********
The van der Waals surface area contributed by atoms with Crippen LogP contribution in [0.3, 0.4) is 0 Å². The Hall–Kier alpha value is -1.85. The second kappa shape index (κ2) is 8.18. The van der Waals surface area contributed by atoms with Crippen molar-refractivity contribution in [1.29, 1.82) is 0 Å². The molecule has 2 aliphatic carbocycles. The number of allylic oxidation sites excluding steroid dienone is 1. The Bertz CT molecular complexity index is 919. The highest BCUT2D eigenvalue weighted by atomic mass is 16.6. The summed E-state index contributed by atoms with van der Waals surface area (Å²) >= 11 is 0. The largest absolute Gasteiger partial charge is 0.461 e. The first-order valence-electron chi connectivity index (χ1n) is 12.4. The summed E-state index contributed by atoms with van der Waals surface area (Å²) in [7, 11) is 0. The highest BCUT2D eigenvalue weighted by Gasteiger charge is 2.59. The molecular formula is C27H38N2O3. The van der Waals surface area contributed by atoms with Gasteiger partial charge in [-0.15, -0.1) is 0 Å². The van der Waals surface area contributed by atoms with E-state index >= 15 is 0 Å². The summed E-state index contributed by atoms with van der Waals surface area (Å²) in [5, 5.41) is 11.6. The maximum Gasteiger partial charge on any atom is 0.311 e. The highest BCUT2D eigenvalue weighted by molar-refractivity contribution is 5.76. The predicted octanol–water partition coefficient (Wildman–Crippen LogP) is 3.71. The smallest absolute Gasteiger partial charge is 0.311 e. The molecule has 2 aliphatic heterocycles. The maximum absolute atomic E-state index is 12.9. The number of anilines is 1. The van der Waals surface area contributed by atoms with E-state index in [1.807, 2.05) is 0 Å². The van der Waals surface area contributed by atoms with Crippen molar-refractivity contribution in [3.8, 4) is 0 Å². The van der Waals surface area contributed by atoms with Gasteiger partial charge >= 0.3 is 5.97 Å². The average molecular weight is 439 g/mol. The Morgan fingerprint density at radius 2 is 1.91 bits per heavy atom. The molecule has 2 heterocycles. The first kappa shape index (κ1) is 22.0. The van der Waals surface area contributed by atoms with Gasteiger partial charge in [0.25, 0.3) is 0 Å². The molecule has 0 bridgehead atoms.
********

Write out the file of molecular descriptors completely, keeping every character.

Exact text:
The van der Waals surface area contributed by atoms with Crippen LogP contribution in [0.3, 0.4) is 0 Å². The Hall–Kier alpha value is -1.85. The second kappa shape index (κ2) is 8.18. The van der Waals surface area contributed by atoms with Crippen molar-refractivity contribution in [1.29, 1.82) is 0 Å². The molecule has 2 aliphatic carbocycles. The number of allylic oxidation sites excluding steroid dienone is 1. The Bertz CT molecular complexity index is 919. The highest BCUT2D eigenvalue weighted by atomic mass is 16.6. The summed E-state index contributed by atoms with van der Waals surface area (Å²) >= 11 is 0. The largest absolute Gasteiger partial charge is 0.461 e. The first-order valence-electron chi connectivity index (χ1n) is 12.4. The summed E-state index contributed by atoms with van der Waals surface area (Å²) in [7, 11) is 0. The highest BCUT2D eigenvalue weighted by Gasteiger charge is 2.59. The molecular formula is C27H38N2O3. The van der Waals surface area contributed by atoms with Gasteiger partial charge in [-0.15, -0.1) is 0 Å². The van der Waals surface area contributed by atoms with E-state index >= 15 is 0 Å². The summed E-state index contributed by atoms with van der Waals surface area (Å²) in [5, 5.41) is 11.6. The maximum Gasteiger partial charge on any atom is 0.311 e. The highest BCUT2D eigenvalue weighted by molar-refractivity contribution is 5.76. The predicted octanol–water partition coefficient (Wildman–Crippen LogP) is 3.71. The smallest absolute Gasteiger partial charge is 0.311 e. The molecule has 2 aliphatic heterocycles. The maximum absolute atomic E-state index is 12.9. The number of anilines is 1. The van der Waals surface area contributed by atoms with E-state index in [1.807, 2.05) is 0 Å². The van der Waals surface area contributed by atoms with Crippen molar-refractivity contribution in [3.8, 4) is 0 Å². The van der Waals surface area contributed by atoms with Gasteiger partial charge >= 0.3 is 5.97 Å². The average molecular weight is 439 g/mol. The Morgan fingerprint density at radius 2 is 1.91 bits per heavy atom. The molecule has 2 heterocycles. The first kappa shape index (κ1) is 22.0. The van der Waals surface area contributed by atoms with Gasteiger partial charge in [0.25, 0.3) is 0 Å². The molecule has 0 bridgehead atoms.